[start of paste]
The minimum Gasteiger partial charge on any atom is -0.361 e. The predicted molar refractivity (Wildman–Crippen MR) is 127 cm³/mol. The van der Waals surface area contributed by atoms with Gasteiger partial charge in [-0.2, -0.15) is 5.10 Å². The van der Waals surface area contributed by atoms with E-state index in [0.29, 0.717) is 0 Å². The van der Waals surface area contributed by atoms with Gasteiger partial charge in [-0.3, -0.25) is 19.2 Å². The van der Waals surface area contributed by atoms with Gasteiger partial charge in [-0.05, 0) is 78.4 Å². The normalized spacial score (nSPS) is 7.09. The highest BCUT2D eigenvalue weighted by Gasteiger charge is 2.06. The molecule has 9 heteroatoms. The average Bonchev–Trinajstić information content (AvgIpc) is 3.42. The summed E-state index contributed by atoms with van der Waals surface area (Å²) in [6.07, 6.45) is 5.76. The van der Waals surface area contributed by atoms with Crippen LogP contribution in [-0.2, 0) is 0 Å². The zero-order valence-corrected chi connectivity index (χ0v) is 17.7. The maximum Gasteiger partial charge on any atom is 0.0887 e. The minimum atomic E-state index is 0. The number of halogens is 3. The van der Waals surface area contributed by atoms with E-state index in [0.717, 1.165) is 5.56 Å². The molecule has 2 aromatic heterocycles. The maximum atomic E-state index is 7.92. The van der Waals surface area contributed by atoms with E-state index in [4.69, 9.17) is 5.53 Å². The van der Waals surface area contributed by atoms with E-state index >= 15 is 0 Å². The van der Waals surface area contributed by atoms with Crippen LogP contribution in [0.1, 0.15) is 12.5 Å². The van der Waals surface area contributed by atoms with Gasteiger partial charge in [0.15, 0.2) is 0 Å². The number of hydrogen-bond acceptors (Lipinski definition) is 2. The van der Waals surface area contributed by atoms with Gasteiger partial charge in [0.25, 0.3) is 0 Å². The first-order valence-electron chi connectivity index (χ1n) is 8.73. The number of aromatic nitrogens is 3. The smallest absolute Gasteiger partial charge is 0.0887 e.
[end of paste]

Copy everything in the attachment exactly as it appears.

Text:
The minimum Gasteiger partial charge on any atom is -0.361 e. The predicted molar refractivity (Wildman–Crippen MR) is 127 cm³/mol. The van der Waals surface area contributed by atoms with Gasteiger partial charge in [-0.2, -0.15) is 5.10 Å². The van der Waals surface area contributed by atoms with E-state index in [0.29, 0.717) is 0 Å². The van der Waals surface area contributed by atoms with Gasteiger partial charge in [-0.3, -0.25) is 19.2 Å². The van der Waals surface area contributed by atoms with Gasteiger partial charge in [-0.05, 0) is 78.4 Å². The normalized spacial score (nSPS) is 7.09. The highest BCUT2D eigenvalue weighted by Gasteiger charge is 2.06. The molecule has 9 heteroatoms. The average Bonchev–Trinajstić information content (AvgIpc) is 3.42. The summed E-state index contributed by atoms with van der Waals surface area (Å²) in [6.07, 6.45) is 5.76. The van der Waals surface area contributed by atoms with Crippen LogP contribution in [-0.2, 0) is 0 Å². The zero-order valence-corrected chi connectivity index (χ0v) is 17.7. The maximum Gasteiger partial charge on any atom is 0.0887 e. The minimum atomic E-state index is 0. The number of halogens is 3. The van der Waals surface area contributed by atoms with E-state index in [0.717, 1.165) is 5.56 Å². The molecule has 2 aromatic heterocycles. The maximum atomic E-state index is 7.92. The van der Waals surface area contributed by atoms with E-state index in [4.69, 9.17) is 5.53 Å². The van der Waals surface area contributed by atoms with E-state index >= 15 is 0 Å². The van der Waals surface area contributed by atoms with Crippen LogP contribution in [0.1, 0.15) is 12.5 Å². The van der Waals surface area contributed by atoms with Gasteiger partial charge in [0.15, 0.2) is 0 Å². The number of hydrogen-bond acceptors (Lipinski definition) is 2. The van der Waals surface area contributed by atoms with Gasteiger partial charge in [0.25, 0.3) is 0 Å². The first-order valence-electron chi connectivity index (χ1n) is 8.73. The number of aromatic nitrogens is 3. The smallest absolute Gasteiger partial charge is 0.0887 e.